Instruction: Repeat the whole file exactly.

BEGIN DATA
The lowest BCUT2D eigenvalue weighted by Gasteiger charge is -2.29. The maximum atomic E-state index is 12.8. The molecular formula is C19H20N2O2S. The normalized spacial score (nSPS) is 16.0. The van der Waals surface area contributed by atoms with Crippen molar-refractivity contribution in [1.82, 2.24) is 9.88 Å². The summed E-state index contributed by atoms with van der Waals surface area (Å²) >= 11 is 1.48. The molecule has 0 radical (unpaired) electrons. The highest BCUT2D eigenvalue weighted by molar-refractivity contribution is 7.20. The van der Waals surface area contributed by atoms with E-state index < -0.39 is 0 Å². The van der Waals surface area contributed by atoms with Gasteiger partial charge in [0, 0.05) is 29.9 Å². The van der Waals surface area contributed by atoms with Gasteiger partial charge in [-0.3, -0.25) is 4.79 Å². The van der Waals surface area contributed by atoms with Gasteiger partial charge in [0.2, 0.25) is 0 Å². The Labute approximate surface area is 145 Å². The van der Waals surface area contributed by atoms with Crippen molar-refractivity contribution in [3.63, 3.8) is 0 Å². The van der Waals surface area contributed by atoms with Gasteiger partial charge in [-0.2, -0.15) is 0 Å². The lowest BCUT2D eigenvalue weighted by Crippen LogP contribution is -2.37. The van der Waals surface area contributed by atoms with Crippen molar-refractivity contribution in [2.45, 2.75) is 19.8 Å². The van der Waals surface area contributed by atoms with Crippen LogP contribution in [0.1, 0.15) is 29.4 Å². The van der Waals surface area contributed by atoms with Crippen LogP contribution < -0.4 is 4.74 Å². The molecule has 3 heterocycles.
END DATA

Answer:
The lowest BCUT2D eigenvalue weighted by Gasteiger charge is -2.29. The maximum atomic E-state index is 12.8. The molecular formula is C19H20N2O2S. The normalized spacial score (nSPS) is 16.0. The van der Waals surface area contributed by atoms with Crippen molar-refractivity contribution in [1.82, 2.24) is 9.88 Å². The summed E-state index contributed by atoms with van der Waals surface area (Å²) >= 11 is 1.48. The molecule has 0 radical (unpaired) electrons. The highest BCUT2D eigenvalue weighted by molar-refractivity contribution is 7.20. The van der Waals surface area contributed by atoms with E-state index < -0.39 is 0 Å². The van der Waals surface area contributed by atoms with Gasteiger partial charge in [0, 0.05) is 29.9 Å². The van der Waals surface area contributed by atoms with Gasteiger partial charge in [-0.3, -0.25) is 4.79 Å². The van der Waals surface area contributed by atoms with Gasteiger partial charge in [0.2, 0.25) is 0 Å². The Labute approximate surface area is 145 Å². The van der Waals surface area contributed by atoms with Crippen molar-refractivity contribution in [3.63, 3.8) is 0 Å². The van der Waals surface area contributed by atoms with Gasteiger partial charge in [-0.2, -0.15) is 0 Å². The lowest BCUT2D eigenvalue weighted by Crippen LogP contribution is -2.37. The van der Waals surface area contributed by atoms with Crippen molar-refractivity contribution in [2.45, 2.75) is 19.8 Å². The van der Waals surface area contributed by atoms with Crippen LogP contribution in [0.1, 0.15) is 29.4 Å². The van der Waals surface area contributed by atoms with Crippen LogP contribution < -0.4 is 4.74 Å². The molecule has 3 heterocycles.